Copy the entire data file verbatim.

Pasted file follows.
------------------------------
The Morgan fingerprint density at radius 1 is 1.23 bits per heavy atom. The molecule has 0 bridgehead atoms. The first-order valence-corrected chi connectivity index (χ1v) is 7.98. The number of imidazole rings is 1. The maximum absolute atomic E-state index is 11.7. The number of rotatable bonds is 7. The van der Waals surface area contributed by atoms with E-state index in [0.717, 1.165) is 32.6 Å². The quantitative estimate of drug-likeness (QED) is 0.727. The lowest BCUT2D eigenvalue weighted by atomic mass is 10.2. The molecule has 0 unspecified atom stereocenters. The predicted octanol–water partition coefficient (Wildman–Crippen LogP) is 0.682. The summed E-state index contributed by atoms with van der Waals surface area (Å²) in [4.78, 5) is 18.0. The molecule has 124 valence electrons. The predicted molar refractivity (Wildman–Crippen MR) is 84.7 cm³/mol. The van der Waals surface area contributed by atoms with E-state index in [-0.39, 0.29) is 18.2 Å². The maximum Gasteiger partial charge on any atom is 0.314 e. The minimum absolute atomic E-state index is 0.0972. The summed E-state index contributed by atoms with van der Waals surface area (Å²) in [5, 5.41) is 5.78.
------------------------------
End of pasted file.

The Morgan fingerprint density at radius 1 is 1.23 bits per heavy atom. The molecule has 0 bridgehead atoms. The first-order valence-corrected chi connectivity index (χ1v) is 7.98. The number of imidazole rings is 1. The maximum absolute atomic E-state index is 11.7. The number of rotatable bonds is 7. The van der Waals surface area contributed by atoms with E-state index in [0.717, 1.165) is 32.6 Å². The quantitative estimate of drug-likeness (QED) is 0.727. The lowest BCUT2D eigenvalue weighted by atomic mass is 10.2. The molecule has 0 unspecified atom stereocenters. The predicted octanol–water partition coefficient (Wildman–Crippen LogP) is 0.682. The summed E-state index contributed by atoms with van der Waals surface area (Å²) in [4.78, 5) is 18.0. The molecule has 124 valence electrons. The predicted molar refractivity (Wildman–Crippen MR) is 84.7 cm³/mol. The van der Waals surface area contributed by atoms with E-state index in [-0.39, 0.29) is 18.2 Å². The maximum Gasteiger partial charge on any atom is 0.314 e. The minimum absolute atomic E-state index is 0.0972. The summed E-state index contributed by atoms with van der Waals surface area (Å²) in [5, 5.41) is 5.78.